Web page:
4 Keys to Engaging Students Online
During two decades of teaching in both K-12 and college contexts, I have had to adapt a lot of my teaching strategies to the many changes we are seeing in technology and students today. I have taught online courses for several different schools and developed a deep appreciation for the opportunities that exist in virtual classrooms. I believe virtual learning can provide opportunities that are unique to the online setting. As you engage students online, here are a few keys that I find essential to effective online education:
Key 1: Allow for Choice
When we have some choice in a situation, we tend to feel more motivated. As a result, I often give options for assignments. For example, sometimes students can choose between participating in a written online forum discussion (introverts tend to prefer this!) or a live virtual discussion (verbal processors love this!). On some activities, I allow submissions to be either written or a recorded video. They can often choose between a paper or a project. I also like to give some freedom, when possible, for students to choose topics or applications to explore in course assignments.
Key 2: Encourage Student Ownership
Sometimes students prefer that instructors do the hard work of teaching and providing feedback but engaging them in these processes ensures better learning. I like using peer reviews, student-led presentations, and group activities to maximize student ownership in learning.
Key 3: Get Feedback!
The greatest contribution to my learning as an online educator has been student feedback. I do at least one mid-course feedback survey/form with open-ended questions, in addition to final course evaluations, in every class I am teaching. I ask the following: what is working, what is not, what would improve your learning experience? I immediately respond to areas of concern and make changes to the course based on helpful student input. Students value that I listen to them and care about their learning experience.
Key 4: Learn from Colleagues
I have found solutions to so many of my challenges in online teaching by connecting with and learning from colleagues. I also regularly take courses or watch webinars that help me learn new tools and methods. It can be easy to get into a routine, so adding some new tech tools regularly helps keep our online teaching sharp!
I hope you find these tips helpful and encouraging as you engage students in online learning! For more on this topic, check out the most recent episodes of The Leading Tomorrow podcast.
For the past decade, I have been a part of the “gig economy,” working remotely with clients around the world, and teaching online for four different schools. As a speaker, consultant, and coach, I have facilitated virtual trainings, conducted research remotely, and coached clients via phone and video conference.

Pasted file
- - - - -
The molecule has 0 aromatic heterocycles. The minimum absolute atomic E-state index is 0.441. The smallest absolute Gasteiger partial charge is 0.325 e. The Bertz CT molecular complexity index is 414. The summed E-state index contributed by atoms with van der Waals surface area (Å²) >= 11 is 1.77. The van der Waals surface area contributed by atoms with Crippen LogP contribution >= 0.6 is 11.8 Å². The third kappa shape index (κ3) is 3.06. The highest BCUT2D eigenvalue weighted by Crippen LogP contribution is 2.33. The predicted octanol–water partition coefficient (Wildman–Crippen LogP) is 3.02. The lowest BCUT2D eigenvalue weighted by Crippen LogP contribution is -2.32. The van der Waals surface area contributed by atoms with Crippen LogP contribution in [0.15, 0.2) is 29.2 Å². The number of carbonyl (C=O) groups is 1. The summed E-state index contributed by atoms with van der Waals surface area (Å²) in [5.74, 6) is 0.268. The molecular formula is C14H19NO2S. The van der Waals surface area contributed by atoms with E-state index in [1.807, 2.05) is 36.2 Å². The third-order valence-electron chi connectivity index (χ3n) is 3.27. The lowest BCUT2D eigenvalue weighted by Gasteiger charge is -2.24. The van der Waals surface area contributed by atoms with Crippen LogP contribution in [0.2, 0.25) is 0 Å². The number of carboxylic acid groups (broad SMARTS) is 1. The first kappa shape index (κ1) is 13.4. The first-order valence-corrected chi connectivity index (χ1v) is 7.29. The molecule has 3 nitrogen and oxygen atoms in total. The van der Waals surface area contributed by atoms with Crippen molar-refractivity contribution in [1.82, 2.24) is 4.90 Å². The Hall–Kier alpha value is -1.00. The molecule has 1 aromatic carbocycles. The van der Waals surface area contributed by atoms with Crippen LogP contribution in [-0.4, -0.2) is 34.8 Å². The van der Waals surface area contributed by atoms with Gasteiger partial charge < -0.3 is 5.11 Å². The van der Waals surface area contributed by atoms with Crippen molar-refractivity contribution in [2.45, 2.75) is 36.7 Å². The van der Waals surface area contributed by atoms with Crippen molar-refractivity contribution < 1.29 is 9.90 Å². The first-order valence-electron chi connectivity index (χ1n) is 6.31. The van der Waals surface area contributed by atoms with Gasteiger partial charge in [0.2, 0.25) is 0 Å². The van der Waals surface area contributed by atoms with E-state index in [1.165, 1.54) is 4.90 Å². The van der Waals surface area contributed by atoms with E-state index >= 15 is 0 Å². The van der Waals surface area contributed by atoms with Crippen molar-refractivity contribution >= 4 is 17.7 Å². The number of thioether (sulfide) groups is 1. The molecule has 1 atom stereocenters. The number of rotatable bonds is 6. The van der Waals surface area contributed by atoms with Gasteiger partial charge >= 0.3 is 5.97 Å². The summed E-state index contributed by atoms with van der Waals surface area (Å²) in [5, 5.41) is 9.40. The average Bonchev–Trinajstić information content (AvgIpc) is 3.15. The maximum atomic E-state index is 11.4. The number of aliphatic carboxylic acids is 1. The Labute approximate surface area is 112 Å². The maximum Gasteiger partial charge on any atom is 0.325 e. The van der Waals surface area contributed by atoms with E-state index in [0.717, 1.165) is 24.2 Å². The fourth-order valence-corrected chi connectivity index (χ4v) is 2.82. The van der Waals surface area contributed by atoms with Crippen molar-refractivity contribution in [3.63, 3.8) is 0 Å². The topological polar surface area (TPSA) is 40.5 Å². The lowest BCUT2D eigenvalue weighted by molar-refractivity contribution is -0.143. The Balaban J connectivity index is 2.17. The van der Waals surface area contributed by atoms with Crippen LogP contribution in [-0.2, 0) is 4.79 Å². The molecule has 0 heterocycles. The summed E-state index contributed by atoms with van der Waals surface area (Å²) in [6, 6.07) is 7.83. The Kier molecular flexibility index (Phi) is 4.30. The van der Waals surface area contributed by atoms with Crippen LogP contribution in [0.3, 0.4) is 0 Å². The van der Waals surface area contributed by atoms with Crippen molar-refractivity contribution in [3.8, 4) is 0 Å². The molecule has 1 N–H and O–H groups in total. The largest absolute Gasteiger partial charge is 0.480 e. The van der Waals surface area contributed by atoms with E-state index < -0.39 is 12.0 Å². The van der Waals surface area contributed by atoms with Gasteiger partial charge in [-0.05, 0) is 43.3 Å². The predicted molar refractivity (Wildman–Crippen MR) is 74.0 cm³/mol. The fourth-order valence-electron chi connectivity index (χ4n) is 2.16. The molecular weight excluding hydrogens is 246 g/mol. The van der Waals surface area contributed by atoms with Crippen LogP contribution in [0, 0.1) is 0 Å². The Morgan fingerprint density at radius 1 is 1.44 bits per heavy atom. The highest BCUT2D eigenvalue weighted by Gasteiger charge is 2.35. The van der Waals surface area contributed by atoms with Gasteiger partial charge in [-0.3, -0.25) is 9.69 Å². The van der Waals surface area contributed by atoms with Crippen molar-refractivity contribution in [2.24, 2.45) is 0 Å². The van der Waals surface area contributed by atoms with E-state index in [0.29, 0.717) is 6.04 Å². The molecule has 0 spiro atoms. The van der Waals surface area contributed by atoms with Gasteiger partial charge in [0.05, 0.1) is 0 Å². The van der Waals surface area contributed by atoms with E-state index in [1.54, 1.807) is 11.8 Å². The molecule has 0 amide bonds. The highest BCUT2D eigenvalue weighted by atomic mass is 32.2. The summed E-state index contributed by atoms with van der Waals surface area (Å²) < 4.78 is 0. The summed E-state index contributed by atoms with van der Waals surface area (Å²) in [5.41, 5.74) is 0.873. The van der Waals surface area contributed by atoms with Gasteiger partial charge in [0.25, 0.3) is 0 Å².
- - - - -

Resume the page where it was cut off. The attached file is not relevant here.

Over the years, I have identified some best practices for effectively teaching and leading in a virtual context. Here are four of my favorite tips:
-Tip 1: “Push” Important Info to Students/Team Members
We live in a world where notifications and reminders help us focus on what is important amid the onslaught of information we encounter. As a result, we need to “push” important information to students. I do this by posting and emailing weekly updates, highlighting what is important in each module. During the first couple of weeks of class, or when there is a new type of assignment or activity, I post/send a special reminder or explanation, even though all this info is also clearly posted on the LMS. Students benefit from knowing what to focus on, understanding how to manage their time, and getting information that minimizes mistakes or confusion. Team members appreciate the reminders of important meetings or tasks.
-Tip 2: Be Present/Engaged
In the online context, students and employees cannot “see” us the way they do in a classroom or office, so we need to be intentional to show we are present and engaged. We can do this by contributing to discussion on forums, liking or responding to comments, and making specific comments unique to each student or participant when responding. I also try to reference student comments or insights when giving video lectures or facilitating discussions to show I am paying attention to what they are saying and doing.
-Tip 3: Be Personable/Authentic
Being personable online requires us to really express our personality. Including some videos and facilitating live discussions helps convey our teaching style. I always host a virtual orientation the first week of class so we can see facial expressions and hear voices. We can let our personality shine through in videos, posts, and comments by sharing personal fun facts and stories or using emojis. Also, responding to employee or student needs and requests for help with empathy goes a long way toward building rapport.
-Tip 4: Connect Individually
Learn specifics about each student or team member, reference these, share resources they might find interesting given their interests, etc. I create an introduction forum and ask everyone to post a short bio during the first week of my courses. This helps me learn and remember names and backgrounds. Responding promptly to questions and creating times or opportunities for appointments if students or staff need to connect via phone or video chat communicates you are available to help them.
Dr. Jolene Erlacher is a wife, mommy, author, speaker, college instructor and coffee drinker who is passionate about empowering the next generation of leaders for effective service!